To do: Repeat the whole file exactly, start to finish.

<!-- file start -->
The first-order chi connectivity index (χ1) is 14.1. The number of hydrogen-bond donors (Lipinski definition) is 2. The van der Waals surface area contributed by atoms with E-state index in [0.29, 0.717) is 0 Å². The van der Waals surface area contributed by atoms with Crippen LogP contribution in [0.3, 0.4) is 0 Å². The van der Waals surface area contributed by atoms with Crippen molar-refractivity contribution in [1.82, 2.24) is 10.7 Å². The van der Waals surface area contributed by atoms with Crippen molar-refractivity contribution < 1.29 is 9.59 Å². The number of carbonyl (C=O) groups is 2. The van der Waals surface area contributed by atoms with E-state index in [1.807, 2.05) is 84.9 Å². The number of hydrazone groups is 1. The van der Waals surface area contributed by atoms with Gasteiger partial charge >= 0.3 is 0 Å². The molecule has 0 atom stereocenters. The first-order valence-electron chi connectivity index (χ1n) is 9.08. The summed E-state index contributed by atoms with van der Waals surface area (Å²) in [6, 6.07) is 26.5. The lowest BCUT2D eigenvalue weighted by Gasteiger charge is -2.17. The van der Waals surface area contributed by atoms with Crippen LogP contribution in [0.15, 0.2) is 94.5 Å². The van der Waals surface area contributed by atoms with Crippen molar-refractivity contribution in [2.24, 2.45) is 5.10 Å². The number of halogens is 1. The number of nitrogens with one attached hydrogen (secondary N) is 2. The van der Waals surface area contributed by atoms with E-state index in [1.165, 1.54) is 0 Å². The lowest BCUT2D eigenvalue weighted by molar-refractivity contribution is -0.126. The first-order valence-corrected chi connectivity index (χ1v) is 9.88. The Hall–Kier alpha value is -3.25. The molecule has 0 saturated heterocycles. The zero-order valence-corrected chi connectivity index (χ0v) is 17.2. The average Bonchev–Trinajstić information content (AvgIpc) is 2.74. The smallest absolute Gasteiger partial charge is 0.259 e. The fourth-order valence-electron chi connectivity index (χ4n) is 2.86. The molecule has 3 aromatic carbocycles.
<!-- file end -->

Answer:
The first-order chi connectivity index (χ1) is 14.1. The number of hydrogen-bond donors (Lipinski definition) is 2. The van der Waals surface area contributed by atoms with E-state index in [0.29, 0.717) is 0 Å². The van der Waals surface area contributed by atoms with Crippen LogP contribution in [0.3, 0.4) is 0 Å². The van der Waals surface area contributed by atoms with Crippen molar-refractivity contribution in [1.82, 2.24) is 10.7 Å². The van der Waals surface area contributed by atoms with Crippen molar-refractivity contribution < 1.29 is 9.59 Å². The number of carbonyl (C=O) groups is 2. The van der Waals surface area contributed by atoms with E-state index in [1.807, 2.05) is 84.9 Å². The number of hydrazone groups is 1. The van der Waals surface area contributed by atoms with Gasteiger partial charge >= 0.3 is 0 Å². The molecule has 0 atom stereocenters. The first-order valence-electron chi connectivity index (χ1n) is 9.08. The summed E-state index contributed by atoms with van der Waals surface area (Å²) in [6, 6.07) is 26.5. The lowest BCUT2D eigenvalue weighted by Gasteiger charge is -2.17. The van der Waals surface area contributed by atoms with Crippen LogP contribution in [0.15, 0.2) is 94.5 Å². The van der Waals surface area contributed by atoms with Crippen molar-refractivity contribution in [2.24, 2.45) is 5.10 Å². The number of halogens is 1. The number of nitrogens with one attached hydrogen (secondary N) is 2. The van der Waals surface area contributed by atoms with E-state index in [1.165, 1.54) is 0 Å². The lowest BCUT2D eigenvalue weighted by molar-refractivity contribution is -0.126. The first-order valence-corrected chi connectivity index (χ1v) is 9.88. The Hall–Kier alpha value is -3.25. The molecule has 0 saturated heterocycles. The zero-order valence-corrected chi connectivity index (χ0v) is 17.2. The average Bonchev–Trinajstić information content (AvgIpc) is 2.74. The smallest absolute Gasteiger partial charge is 0.259 e. The fourth-order valence-electron chi connectivity index (χ4n) is 2.86. The molecule has 3 aromatic carbocycles.